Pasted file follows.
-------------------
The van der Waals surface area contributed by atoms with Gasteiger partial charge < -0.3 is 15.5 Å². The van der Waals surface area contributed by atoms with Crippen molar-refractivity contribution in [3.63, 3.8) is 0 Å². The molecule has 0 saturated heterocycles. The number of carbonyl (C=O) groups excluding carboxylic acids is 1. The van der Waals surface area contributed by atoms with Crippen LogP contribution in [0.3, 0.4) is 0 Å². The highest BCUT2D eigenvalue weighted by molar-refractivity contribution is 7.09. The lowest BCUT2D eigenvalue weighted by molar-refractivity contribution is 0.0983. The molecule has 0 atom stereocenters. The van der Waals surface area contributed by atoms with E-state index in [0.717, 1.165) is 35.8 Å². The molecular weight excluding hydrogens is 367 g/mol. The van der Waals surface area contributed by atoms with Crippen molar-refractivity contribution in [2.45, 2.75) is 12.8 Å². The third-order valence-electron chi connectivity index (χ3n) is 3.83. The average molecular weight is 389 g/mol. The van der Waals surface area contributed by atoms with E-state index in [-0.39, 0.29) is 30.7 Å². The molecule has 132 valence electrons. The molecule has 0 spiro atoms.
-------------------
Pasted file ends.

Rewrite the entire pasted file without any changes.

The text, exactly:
The van der Waals surface area contributed by atoms with Gasteiger partial charge < -0.3 is 15.5 Å². The van der Waals surface area contributed by atoms with Crippen molar-refractivity contribution in [3.63, 3.8) is 0 Å². The molecule has 0 saturated heterocycles. The number of carbonyl (C=O) groups excluding carboxylic acids is 1. The van der Waals surface area contributed by atoms with Crippen LogP contribution in [0.3, 0.4) is 0 Å². The highest BCUT2D eigenvalue weighted by molar-refractivity contribution is 7.09. The lowest BCUT2D eigenvalue weighted by molar-refractivity contribution is 0.0983. The molecule has 0 atom stereocenters. The van der Waals surface area contributed by atoms with E-state index in [0.717, 1.165) is 35.8 Å². The molecular weight excluding hydrogens is 367 g/mol. The van der Waals surface area contributed by atoms with Crippen molar-refractivity contribution in [2.45, 2.75) is 12.8 Å². The third-order valence-electron chi connectivity index (χ3n) is 3.83. The average molecular weight is 389 g/mol. The van der Waals surface area contributed by atoms with E-state index in [-0.39, 0.29) is 30.7 Å². The molecule has 132 valence electrons. The molecule has 0 spiro atoms.